Wednesday, October 10, 2012

Brick Oven Stoking

A wood-fired brick oven requires that we know how to stoke. 


  1. Add coal or other solid fuel to (a fire, furnace, or boiler).
  2. Encourage or incite (a strong emotion or tendency): "his composure had the effect of stoking her anger".
Let's choose number #1, shall we?
How much and how fast often stumps (no pun intended) the green (pun intended) user.
Firstly, seasoned (read: very dry) hardwood is most useful.

Crib or Log Cabin starter fire
Secondly, small and slow is better than roaring.  Wood can only release its BTU's (which are absorbed by the dome of the oven) in the presence of oxygen.  Over-stoking (read: rushing) simply produces smoke, soot, and wastes wood and BTU's.

A small log-cabin like stack of wood is placed under the throat.  Softwood kindling can be used here. When the fire is bright and clear, this log cabin can be pushed partway backwards because the flue is warm and will draw the smoke horizontally.

Larger hardwood can be placed on the fire at this point.  Now comes the easy but patient part.
Get the hardwood going but don't loiter around the oven (unless you have guests in which case you can enjoy the fireplace-like appearance of the oven at this stage).

Soon the fire will be quite hot and  you may roast or broil using the curling flames.
Periodically placing a couple of dry logs on the fire will keep the fire bright and heat the dome sufficiently.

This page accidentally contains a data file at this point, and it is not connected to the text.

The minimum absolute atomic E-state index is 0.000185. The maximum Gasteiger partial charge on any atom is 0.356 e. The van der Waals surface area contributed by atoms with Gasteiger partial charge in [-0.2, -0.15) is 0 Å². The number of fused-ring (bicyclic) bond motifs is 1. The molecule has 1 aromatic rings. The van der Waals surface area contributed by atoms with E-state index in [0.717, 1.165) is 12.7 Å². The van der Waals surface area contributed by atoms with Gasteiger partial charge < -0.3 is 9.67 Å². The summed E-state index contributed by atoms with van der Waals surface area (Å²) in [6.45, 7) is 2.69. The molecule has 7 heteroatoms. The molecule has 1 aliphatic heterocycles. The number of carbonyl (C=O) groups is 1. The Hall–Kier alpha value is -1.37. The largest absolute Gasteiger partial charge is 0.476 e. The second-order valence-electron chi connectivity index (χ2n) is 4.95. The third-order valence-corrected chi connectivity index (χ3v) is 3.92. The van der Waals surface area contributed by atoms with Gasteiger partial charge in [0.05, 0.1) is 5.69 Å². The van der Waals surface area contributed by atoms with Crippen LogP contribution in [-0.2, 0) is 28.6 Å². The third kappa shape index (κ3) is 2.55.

At about 600 degrees F, carbon (soot) will burn off the dome interior.  Less wood is needed now because the temperature in the oven is forcing the release of a secondary volatile.


Black billows of smoke need not course out of the oven. That is an indicator of overstoking.
When the oven has reached the temperature you desire, you may push the coals to the rear of the oven, or spread them out to fully heat the walls.

A sophisticated method of evenly heating the oven was demonstrated to me by Michael Jubinsky of Stone Turtle Baking and Cooking School in Lyman, Maine.

He arranges dry logs around the exterior of his large diameter oven, starts the fire as above and at some point (around an hour after starting) the logs around the perimeter catch.  The oven then is heated from all directions.  In smaller ovens this may be tricky but worth a try with smaller wood.

If your oven is stoked properly, you will use very little wood but get a very fast temperature rise.

If for any reason, you get stoked by another person's behavior, spend some time in front of your brick oven fire.  It's very calming.

1 comment:

  1. “If your oven is stoked properly, you will use very little wood but get a very fast temperature rise.” – This is one of the things that you must consider in making your own brick oven. Proper stoking of the oven will make it more efficient and allow you to maximize your wood. You can easily cook at ovens that readily heat and you can enjoy the good food that you’ll be making.

    -Nohemi Tutterrow-